Tech-set networks in the niche fields at Photonics

When Janet Langford Grey, program chair for the Reno Tahoe chapter of Photonics, schedules guest speakers for monthly meetings of its highly educated membership, she sometimes must ask them to dumb it down.

Because even this tech-savvy group might find it a stretch to grasp the finer points of speakers such as

Rajan Bista, who is pursuing a doctorate in physics from University of Nevada, Reno.

His areas of expertise?

Vibrational spectroscopic near-infrared, Fourier transform infrared and Raman study of biological samples including lipids and liposomes. Physiochemical properties of newly developed synthetic PEGylated lipids and nanovesicles. And scanning electron microscopy, fluorescence correlation spectroscopy.

Come again?

Photonics is an umbrella term for optics technologies. Non-geeks use photonics daily when scanning bar codes, wearing prescription eyeglasses, getting X-rays, playing DVDs or plugging in a computer thumb drive.

But non-technical folks don't necessarily want to discuss the underpinnings of those nifty gadgets.

Photonics members do.

The group provides a venue for education and technology exchange. At meetings, members can talk with others working in various industries of the broad field.

"Sometimes if you just have a different set of eyes you may come up with a different solution," says Gray.

Members also give back to the community, providing suitcase-sized optics labs to area high schools. And this year, members will serve as judges at the upcoming Science Fair 2009, a gathering of science-minded high school students in Reno.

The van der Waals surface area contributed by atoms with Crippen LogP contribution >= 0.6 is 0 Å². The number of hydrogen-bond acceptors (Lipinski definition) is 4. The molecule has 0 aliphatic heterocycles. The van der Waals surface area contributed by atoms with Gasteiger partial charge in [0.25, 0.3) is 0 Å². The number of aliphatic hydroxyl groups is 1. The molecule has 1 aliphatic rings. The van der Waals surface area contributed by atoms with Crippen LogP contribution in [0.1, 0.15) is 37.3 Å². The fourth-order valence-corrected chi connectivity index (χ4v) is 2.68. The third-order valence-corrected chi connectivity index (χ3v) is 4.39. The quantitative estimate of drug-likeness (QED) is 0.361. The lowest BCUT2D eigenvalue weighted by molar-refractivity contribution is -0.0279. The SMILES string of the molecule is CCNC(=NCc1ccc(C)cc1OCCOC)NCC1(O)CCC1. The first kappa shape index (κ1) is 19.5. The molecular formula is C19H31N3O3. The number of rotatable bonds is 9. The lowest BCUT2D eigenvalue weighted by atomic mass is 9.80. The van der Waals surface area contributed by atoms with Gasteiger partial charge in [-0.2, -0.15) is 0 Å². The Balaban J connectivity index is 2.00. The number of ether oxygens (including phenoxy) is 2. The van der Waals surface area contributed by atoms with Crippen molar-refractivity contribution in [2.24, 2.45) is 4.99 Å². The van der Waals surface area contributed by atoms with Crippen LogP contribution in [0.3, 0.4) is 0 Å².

Photonics membership numbers 30, counting both individuals and companies. Dues are $15 individual or $250 for a company, which covers all its employees.

The group meets monthly at a south Reno pizza restaurant to network and learn from a speaker.

Membership is open to any technical business within a 100-mile radius and serves those in engineering disciplines, tech sales and marketing, quality assurance or production management in technical fields. Information is online at

"Being a member makes me feel like I'm back in Silicon Valley," says Gray, who markets technical products. And while she enjoys the spacious aspects of northern Nevada living, Gray sometimes yearns for the buzz of Silicon Valley.

Empty nester tech veterans will move to this area to enjoy its quality of life on the scenic front. But it's tough to attract those young, highly educated tech types who have families, she adds, because, "Schools here scare people off from moving here."

And among the venture capitalist crowd, she says, "They think of all Nevadans as trailer trash."

Member Ron Wilder, owner of eTechDesign Associates, says, "We help people invent things. One idea contained embedded electronics, so I was seeking information on developing optical systems. It helped. I met some people who understood this well. Being technical in a non-technical area, you need to network."

And member Ron Engelbrechct, owner of AM Power Systems says, "If we need certain expertise, by golly there's someone in the group who has that. The diverse backgrounds are intellectually stimulating. I get ideas for new directions. But new customers are the last thing you should look for in such a group."


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